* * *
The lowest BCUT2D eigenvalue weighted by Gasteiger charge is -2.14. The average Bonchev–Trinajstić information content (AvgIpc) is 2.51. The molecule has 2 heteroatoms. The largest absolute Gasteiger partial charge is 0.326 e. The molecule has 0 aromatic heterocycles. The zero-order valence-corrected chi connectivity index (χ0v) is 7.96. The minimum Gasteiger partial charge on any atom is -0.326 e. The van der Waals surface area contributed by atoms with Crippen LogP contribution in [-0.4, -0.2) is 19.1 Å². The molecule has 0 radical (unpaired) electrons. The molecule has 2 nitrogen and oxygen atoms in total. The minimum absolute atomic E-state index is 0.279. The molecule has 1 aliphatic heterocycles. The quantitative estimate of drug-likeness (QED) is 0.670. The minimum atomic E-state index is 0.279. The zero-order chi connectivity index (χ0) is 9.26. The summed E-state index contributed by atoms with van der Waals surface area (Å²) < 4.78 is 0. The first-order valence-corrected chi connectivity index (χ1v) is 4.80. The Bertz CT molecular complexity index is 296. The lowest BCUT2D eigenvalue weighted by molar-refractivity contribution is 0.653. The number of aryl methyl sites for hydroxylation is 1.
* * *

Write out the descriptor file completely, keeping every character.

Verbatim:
The lowest BCUT2D eigenvalue weighted by Gasteiger charge is -2.14. The average Bonchev–Trinajstić information content (AvgIpc) is 2.51. The molecule has 2 heteroatoms. The largest absolute Gasteiger partial charge is 0.326 e. The molecule has 0 aromatic heterocycles. The zero-order valence-corrected chi connectivity index (χ0v) is 7.96. The minimum Gasteiger partial charge on any atom is -0.326 e. The van der Waals surface area contributed by atoms with Crippen LogP contribution in [-0.4, -0.2) is 19.1 Å². The molecule has 0 radical (unpaired) electrons. The molecule has 2 nitrogen and oxygen atoms in total. The minimum absolute atomic E-state index is 0.279. The molecule has 1 aliphatic heterocycles. The quantitative estimate of drug-likeness (QED) is 0.670. The minimum atomic E-state index is 0.279. The zero-order chi connectivity index (χ0) is 9.26. The summed E-state index contributed by atoms with van der Waals surface area (Å²) < 4.78 is 0. The first-order valence-corrected chi connectivity index (χ1v) is 4.80. The Bertz CT molecular complexity index is 296. The lowest BCUT2D eigenvalue weighted by molar-refractivity contribution is 0.653. The number of aryl methyl sites for hydroxylation is 1.